12 September 2019
The Malaysian Aviation Commission (MAVCOM) today defended its functionality and reiterated that the agency over the years had amplified initiatives in benefiting consumers and industry players.
The aviation regulator was responding to AirAsia founder and group chief executive officer Tan Sri Tony Fernandes’ statements on his LinkedIn saying the commission is a dysfunctional entity.
MAVCOM executive chairman Dr Nungsari Radhi said the commission had introduced Malaysian Aviation Consumer Protection Code (2016) (MACPC), to ensure consumers pay for services that they opt for.
“We have also eliminated hidden charges such as the second terminal at the Kuala Lumpur International Airport (klia2) fee. Payment processing fees cannot be charged separately from the base fare,” he said in a statement today.
Dr Nungsari believe the measures taken resulted in greater transparency allowing consumers to enjoy monetary savings and make more informed decisions.
“We also believe aviation consumer complaints are now being taken more seriously, and refunds will be reimbursed to passengers within 30 days from the date of request,” he added.
He said MAVCOM’s work with the industry was also substantial, citing that from January 2018 to August 2019, the commission had issued over 93 per cent of Air Traffic Rights (ATR) applied by airlines.
“AirAsia is in fact a major beneficiary with more than 50 per cent of all ATRs awarded during this period being allocated to them.
“We further note that 24 per cent of these ATRs granted to AirAsia was returned to us as they were unutilised,” he said.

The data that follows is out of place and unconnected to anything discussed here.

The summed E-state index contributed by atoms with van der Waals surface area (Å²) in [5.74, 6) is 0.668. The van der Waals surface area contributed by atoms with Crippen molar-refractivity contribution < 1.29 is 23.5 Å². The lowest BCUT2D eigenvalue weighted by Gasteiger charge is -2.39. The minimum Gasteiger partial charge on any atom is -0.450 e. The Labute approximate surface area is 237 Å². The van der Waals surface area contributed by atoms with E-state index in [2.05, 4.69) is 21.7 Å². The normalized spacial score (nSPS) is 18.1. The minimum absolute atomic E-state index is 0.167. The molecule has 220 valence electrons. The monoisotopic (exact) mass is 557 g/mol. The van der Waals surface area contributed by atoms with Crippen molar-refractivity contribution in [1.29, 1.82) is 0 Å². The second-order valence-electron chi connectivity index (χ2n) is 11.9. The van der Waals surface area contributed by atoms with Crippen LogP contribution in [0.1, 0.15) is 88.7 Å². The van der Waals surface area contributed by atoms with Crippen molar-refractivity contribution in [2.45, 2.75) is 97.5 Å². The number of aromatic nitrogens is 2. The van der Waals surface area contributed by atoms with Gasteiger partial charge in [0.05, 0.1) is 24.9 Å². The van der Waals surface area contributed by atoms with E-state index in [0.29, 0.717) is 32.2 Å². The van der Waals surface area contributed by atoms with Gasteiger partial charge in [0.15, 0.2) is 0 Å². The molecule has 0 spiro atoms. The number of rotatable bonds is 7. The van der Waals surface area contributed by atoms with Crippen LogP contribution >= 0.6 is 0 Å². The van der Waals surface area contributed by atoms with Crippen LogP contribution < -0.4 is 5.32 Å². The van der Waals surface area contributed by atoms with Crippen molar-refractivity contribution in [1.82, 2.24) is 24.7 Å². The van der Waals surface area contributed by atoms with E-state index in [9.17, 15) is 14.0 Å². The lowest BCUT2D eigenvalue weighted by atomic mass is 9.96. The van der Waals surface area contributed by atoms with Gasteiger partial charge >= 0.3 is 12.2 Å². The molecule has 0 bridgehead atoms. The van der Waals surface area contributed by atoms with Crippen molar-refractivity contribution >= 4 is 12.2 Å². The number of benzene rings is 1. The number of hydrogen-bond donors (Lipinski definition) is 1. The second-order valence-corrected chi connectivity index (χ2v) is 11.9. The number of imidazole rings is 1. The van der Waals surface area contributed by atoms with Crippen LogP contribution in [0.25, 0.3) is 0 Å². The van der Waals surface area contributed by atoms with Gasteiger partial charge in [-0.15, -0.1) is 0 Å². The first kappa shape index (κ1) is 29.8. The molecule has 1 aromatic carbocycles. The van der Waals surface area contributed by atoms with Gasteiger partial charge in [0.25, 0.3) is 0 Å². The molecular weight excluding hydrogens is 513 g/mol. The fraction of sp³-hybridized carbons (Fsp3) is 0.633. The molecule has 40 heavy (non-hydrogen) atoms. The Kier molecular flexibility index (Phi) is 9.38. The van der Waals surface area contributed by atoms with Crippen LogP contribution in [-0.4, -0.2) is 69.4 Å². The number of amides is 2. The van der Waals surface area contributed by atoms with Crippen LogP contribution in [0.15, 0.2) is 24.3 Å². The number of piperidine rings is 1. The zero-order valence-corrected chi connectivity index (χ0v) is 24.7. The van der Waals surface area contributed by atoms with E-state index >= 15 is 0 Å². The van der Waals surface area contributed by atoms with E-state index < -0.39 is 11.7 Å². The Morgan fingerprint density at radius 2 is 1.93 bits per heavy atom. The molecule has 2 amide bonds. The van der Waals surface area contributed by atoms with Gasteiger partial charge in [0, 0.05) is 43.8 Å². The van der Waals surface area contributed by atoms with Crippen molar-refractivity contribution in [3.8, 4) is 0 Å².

The commission had also introduced a robust licensing application process to ensure only serious, capable and prepared applicants were considered, Dr Nungsari said.
“We have even protected the interests of consumers affected by the failure of an airline whose license was awarded prior to MAVCOM’s establishment,” he said.
Dr Nungsari said MAVCOM had implemented the Airports Quality of Service (QoS) to elevate service standards at airports.
“We have been working with the industry and capital markets in implementing the internationally recognised Regulated Asset Base Framework (a methodology for calculating airport charges) in Malaysia amongst others,” he said.
Meanwhile, he said MAVCOM had introduced FlySmart, a consumer-centric initiative to champion consumer rights in the aviation sector.
“The focus is to drive awareness, educate, and empower travellers of their rights.
“Today, the Malaysian public will be able to access information on their rights as traveller through various mediums, including via the FlySmart website and mobile app,” he said.
He said MAVCOM team comprises former employees of airlines (including AirAsia), airports, other regulatory bodies, private sector and civil service.
“We are ably qualified professionals comprising amongst others aviation professionals, financial analysts, economists and lawyers. Despite external pressures, we believe they have delivered much good to the consumers and industry,” he said.
Dr Nungsari said the commission’s role was to ensure its work benefits the industry overall and not any one specific player.
“We have consciously worked towards that objective and will continue to do so.”
On September 9, Fernandes said MAVCOM had failed to discharge its duties effectively and fairly.
He said MAVCOM had introduced time-consuming and bureaucratic policies, while dictating airlines’ commercial decisions and that the commission’s formation has added an unnecessary cost burden to travellers.
Moreover, Fernandes also said MAVCOM has yet to introduce Service Level Agreements (SLA) between airport operators and airlines, lacks understanding and appreciation of the low-cost model.
He said MAVCOM’s senior management have conflicts of interest and are resistant to change, while adding that the commission’s functions are duplicative and can simply be assumed by other existing authorities.
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